Searching for US support
In 2007, the government signed a UN convention in Washington pledging to protect the rights of disabled people but has not yet passed a domestic bill that is in draft form.
In 1999, following pressure from domestic and international NGOs, the government drafted the Law on the Rights of People with Disabilities. It has since sat in draft form in various government offices for nearly a decade.
According to the draft law, the purpose of the legislation is to "strengthen and protect the rights and interests of people with disabilities, and to... guarantee their full and equal participation in all activities in society".
In concrete terms, the law would sanction a minimum number of jobs in the private and public sector for applicants with physical and mental disabilities".
While Ngin Saorath thinks the proposed domestic law is not up to the standard of the UN convention in its depth, he said it is an "acceptable" start.
The law is scheduled to be addressed by the National Assembly, and the Labour Ministry has promised to push for its adoption within the year.
While Cheam Yeap, a senior lawmaker from the ruling Cambodian People's Party and head of the National Assembly committee that reviews all new proposed legislation, said he had not yet seen a copy of the law, he insisted he would support passing the bill.
"When it is adopted by the National Assembly, this law can help protect the interests of disabled people and help improve their quality of life," he said.
The government acknowledges that decades of civil conflict have left the Kingdom with a higher-than-average ratio of disability. While this has allowed the Kingdom to shine in some areas - for example, the Cambodian disabled volleyball team is ranked No 3 in the world - it puts a significant burden on the state to ensure disabled Cambodians receive the same entitlements as able-bodied citizens.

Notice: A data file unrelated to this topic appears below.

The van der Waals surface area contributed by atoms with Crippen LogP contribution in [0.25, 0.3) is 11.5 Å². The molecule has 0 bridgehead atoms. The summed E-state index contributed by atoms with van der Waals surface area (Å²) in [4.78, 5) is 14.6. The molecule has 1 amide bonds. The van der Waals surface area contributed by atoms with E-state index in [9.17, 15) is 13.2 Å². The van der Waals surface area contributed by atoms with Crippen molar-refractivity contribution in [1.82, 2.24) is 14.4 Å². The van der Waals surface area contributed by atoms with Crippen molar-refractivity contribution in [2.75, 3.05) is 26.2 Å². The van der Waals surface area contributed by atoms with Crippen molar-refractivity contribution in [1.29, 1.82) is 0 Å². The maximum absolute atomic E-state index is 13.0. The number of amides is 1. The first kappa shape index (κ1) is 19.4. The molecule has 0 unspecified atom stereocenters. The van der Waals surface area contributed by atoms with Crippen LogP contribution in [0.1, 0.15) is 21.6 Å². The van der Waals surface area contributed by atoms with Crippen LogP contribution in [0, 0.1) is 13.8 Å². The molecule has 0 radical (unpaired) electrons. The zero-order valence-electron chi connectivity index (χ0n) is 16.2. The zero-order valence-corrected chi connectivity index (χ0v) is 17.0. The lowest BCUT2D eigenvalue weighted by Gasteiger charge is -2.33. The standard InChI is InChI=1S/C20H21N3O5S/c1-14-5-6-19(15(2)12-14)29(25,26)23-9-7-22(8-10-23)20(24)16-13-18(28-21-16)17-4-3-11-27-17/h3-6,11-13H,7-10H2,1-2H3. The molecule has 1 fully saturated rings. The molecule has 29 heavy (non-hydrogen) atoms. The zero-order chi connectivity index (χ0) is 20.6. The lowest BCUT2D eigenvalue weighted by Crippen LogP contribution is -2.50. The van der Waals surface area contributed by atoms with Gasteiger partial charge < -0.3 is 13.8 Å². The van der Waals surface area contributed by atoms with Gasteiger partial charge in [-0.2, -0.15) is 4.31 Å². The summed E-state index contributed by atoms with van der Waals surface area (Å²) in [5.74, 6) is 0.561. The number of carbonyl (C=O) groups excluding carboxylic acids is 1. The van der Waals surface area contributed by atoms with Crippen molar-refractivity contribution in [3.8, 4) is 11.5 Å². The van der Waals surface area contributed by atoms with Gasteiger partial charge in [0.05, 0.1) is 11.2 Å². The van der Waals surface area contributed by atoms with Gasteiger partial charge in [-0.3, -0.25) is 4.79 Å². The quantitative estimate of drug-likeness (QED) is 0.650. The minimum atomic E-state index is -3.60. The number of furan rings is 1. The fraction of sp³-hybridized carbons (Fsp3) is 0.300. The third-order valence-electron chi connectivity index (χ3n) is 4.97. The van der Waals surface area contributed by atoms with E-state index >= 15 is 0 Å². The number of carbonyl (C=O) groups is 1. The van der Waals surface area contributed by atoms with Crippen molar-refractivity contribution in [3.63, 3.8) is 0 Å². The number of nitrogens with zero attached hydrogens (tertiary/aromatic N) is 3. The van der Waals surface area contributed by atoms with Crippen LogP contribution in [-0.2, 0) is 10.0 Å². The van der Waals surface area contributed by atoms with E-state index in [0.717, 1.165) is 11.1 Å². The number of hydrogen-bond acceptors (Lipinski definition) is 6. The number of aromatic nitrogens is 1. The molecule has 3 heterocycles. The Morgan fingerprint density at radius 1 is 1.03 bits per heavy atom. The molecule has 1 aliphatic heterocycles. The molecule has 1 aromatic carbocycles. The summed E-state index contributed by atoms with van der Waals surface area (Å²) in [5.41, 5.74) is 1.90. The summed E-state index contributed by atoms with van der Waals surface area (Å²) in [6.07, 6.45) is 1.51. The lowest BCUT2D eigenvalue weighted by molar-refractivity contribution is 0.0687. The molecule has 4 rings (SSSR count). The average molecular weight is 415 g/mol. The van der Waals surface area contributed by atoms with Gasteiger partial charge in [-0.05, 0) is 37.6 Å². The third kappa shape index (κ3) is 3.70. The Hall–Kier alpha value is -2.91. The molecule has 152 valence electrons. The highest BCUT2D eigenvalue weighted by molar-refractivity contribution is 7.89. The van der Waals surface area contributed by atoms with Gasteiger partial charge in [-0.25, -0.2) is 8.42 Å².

The government maintains it is up for the task. At the UN's 16th annual International Day of Disabled People earlier this month, government officials insisted the country would not turn its back on afflicted Cambodians.
"We have never forgotten disabled people," Ith Sam Heng, minister of social affairs, said, adding that the CPP-led government had renewed its commitment to promoting the rights of disabled people in Cambodian society.
Ith Sam Heng said that years of war had left almost two percent of Cambodian people disabled. But even after a decade of peace, the percentage of the population afflicted by a disability was still rising, he added.
LIVING WITH POLIO IN CAMBODIA: CHHUN SOPHEAP’S STORY
Born with polio – a disease that is often rampant in post-conflict societies but can easily be prevented with immunisation programs – 37-year-old Chhun Sopheap lost the use of both his legs as a child. He has scraped together a living over the years by selling books to tourists in front of the Royal Palace and the National Museum. He used to sell books near Phnom Penh’s Central Market but was forced to leave, he said, because security
guards there harassed him. Holding down regular
employment is impossible because of his condition, he said, adding that
he had got used to social exclusion as a way of life. “It’s easy for me
to be disappointed with myself. Security guards and police are always pushing me away and insulting me. It’s hurtful, but there’s nothing I can do about it,” he said.